NOTE: The designation GN/GI, which pertains to most words in this glossary, stands for Gender-Neutral / Gender-(All)-Inclusive.
De, Des, Dem, Demself: GN/GI singular pronoun set that can be used for any deity. The “De” pronouns can begin with an upper- or lower-case letter as the user desires. This pronoun set is based on Latin dea (f) and deus (m), meaning “deity.”
Gen: (Plural gens) Alternative GN/GI stand-alone noun for the already GN/GI words “person” or “people.” Gen can also be employed as a convenient one-syllable second element in a variety of compound words, such as chairgen or congressgen.
Gen already appears as an element in many English words, such as genuine, gender, and genocide. It shares the same etymology with Spanish gente and French gens (each meaning “people”), and it can ultimately be traced back to the Proto-Indo-European root gene-. See link below:
*gene- – https://www.etymonline.com/word/*gene-
Genkind: Based on gen above, the term “genkind” is a shorter alternative for “huminkind.” Both “genkind” and “huminkind” are considered GN/GI words.
Godde: / gɒd /(plural “goddes” / gɒdz/ or “godden” / ‘gɒd – duhn /, written with an upper- or lower-case “G”) As with the terms “deity” and “divinity,” “Godde” is a GN/GI term that can be used for a deity of any gender, multiple genders, or of no gender at all. Trailblazer English endorses this “double-d” spelling, which is already in circulation and gaining in prevalence, as an Internet search of the word will show.
According to the Online Etymology Dictionary, the Germanic form of the word “god” was originally viewed as neuter, but with the coming of Christianity, its gender shifted to masculine.1 (See link below, third paragraph.)
- Online Etymology Dictionary – https://www.etymonline.com/word/god
While many people today, including Progressive Christians, see deity and the word “god” as gender neutral or gender-all-inclusive, adopting the double-d spelling “godde” signals more clearly in print the belief in the GN/GI concept of deity.
Humin: Trailblazer English puts the “I” in the word for all people! In Conventional English, the “i” following the “m” is already found in the word “humility” and in “hominid,” the term referring to any family of species to which humins belong.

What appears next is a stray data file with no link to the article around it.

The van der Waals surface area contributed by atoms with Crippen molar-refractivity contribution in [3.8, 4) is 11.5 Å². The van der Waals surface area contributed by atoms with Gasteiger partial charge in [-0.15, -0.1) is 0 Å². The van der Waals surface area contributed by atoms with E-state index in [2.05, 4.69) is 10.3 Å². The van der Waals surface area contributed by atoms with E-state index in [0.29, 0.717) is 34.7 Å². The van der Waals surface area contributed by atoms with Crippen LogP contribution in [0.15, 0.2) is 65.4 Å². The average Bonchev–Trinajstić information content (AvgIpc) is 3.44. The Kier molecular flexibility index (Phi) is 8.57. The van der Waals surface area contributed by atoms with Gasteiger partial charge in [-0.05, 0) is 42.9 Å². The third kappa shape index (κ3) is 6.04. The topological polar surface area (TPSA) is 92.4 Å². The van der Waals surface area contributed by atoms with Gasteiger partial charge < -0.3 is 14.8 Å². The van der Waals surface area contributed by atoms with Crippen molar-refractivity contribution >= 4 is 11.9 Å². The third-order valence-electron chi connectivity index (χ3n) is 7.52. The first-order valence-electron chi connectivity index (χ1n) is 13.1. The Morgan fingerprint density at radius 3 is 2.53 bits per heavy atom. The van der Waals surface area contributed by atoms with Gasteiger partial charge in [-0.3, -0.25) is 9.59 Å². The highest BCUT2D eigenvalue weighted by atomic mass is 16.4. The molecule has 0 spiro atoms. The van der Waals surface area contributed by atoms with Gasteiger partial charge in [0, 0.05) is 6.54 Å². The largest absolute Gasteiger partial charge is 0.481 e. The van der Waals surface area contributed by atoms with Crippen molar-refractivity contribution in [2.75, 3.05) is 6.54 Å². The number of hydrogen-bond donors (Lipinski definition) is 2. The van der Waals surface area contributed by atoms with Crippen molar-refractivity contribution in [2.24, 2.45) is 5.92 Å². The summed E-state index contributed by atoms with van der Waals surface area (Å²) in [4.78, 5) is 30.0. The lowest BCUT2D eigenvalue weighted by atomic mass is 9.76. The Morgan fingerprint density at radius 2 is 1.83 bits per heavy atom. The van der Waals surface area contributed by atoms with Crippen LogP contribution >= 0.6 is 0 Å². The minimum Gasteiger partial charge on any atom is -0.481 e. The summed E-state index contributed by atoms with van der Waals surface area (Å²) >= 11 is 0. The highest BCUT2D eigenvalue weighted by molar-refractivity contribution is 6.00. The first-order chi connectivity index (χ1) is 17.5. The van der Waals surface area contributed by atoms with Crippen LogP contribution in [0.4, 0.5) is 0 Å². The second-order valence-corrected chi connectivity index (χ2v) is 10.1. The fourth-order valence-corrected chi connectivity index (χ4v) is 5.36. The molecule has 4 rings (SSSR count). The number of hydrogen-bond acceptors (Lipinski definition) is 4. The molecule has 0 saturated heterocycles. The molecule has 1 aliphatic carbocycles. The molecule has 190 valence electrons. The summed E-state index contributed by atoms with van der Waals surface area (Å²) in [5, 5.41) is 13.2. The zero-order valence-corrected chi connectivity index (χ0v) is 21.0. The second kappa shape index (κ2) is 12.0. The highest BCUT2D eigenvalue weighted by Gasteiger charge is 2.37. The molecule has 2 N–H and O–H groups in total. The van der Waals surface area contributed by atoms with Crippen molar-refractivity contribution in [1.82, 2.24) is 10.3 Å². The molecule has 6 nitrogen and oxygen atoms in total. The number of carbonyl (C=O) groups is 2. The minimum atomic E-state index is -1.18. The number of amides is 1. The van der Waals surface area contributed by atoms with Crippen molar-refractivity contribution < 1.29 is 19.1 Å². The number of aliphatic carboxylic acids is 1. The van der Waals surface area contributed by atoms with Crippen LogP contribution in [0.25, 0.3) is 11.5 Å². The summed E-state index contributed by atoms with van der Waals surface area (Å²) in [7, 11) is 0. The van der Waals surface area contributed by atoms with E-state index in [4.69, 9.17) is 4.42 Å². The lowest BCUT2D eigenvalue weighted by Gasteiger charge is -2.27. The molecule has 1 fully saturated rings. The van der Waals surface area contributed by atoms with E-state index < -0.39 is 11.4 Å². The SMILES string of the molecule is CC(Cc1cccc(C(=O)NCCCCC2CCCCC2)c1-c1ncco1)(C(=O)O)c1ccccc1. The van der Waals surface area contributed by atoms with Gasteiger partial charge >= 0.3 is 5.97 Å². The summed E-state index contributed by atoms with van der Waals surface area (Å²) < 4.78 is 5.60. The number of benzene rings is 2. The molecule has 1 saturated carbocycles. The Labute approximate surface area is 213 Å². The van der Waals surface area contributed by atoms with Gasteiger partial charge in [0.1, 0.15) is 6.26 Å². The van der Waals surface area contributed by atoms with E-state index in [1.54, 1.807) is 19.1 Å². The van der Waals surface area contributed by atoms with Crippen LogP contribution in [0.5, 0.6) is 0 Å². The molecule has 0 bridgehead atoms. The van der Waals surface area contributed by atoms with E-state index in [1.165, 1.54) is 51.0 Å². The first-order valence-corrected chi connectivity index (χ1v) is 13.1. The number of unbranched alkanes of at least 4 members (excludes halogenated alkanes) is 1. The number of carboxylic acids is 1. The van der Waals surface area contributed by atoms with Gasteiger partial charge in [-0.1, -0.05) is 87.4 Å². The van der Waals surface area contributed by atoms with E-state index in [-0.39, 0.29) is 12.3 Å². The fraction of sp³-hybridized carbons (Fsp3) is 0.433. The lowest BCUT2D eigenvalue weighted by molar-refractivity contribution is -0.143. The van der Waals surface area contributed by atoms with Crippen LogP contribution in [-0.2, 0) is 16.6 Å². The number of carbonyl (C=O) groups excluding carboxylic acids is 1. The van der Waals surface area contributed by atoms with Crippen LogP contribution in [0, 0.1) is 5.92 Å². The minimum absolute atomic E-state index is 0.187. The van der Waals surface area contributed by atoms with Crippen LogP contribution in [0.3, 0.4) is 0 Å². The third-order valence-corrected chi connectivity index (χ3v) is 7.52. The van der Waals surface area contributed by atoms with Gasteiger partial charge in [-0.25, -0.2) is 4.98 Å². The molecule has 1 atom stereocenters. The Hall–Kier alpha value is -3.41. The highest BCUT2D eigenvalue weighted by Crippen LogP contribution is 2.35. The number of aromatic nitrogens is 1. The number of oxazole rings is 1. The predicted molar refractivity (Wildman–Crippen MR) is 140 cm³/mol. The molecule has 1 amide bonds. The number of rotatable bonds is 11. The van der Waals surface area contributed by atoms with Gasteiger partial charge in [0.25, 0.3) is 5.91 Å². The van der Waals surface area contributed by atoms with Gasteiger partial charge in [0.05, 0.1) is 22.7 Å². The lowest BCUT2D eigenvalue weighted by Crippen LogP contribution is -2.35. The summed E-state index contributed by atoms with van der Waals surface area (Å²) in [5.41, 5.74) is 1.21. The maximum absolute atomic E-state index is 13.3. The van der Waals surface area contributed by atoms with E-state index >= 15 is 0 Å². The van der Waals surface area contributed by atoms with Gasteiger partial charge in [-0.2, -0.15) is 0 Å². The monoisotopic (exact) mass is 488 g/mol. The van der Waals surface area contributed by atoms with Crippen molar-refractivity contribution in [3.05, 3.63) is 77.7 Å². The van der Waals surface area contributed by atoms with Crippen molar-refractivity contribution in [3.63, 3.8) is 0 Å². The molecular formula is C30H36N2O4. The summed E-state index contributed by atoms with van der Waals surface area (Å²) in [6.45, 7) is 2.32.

Related Trailblazer English words in which the “i” follows the “m” include huminkind, huminism, and huminist, as well as huminity, and the adjective humine.
Siblinghood: GN/GI term that replaces the androcentric “brotherhood.”
Spouse: The GN/GI term used most often in Trailblazer English for any married person.
Spouseman: A male spouse. Used when it is necessary to indicate that a spouse is a man.
Spouseren: A ren who is married. Used when it is necessary to indicate that a spouse is a ren.
Spousewenn: A femele spouse. Used when it is necessary to indicate that a spouse is a wenn.
They, Their, Theirs, Them, Themself, Themselves: Trailblazer English endorses the “Singular They” as a GN/GI third-person pronoun set for use when a speaker is referring to anyone generally or when a particular gender-variant person is talking about themself.
For more on the growing acceptance of “Singular They” use for specific individuals and the reclaiming — Yes, the reclaiming! — of its use in the generic sense, see the links to two English language authorities below:
- The Oxford English Dictionary – A brief history of singular they – https://public.oed.com/blog/a-brief-history-of-singular-they/ (See first paragraph.)
- MLA Style Center – https://style.mla.org/using-singular-they/?gclid=CjwKCAiA-8SdBhBGEiwAWdgtcJvmqK4w5kDEv3DpMWTSoFBnnYCu-9qIoCq_BUqNlaRuot3kWkRBOhoCRaQQAvD_BwE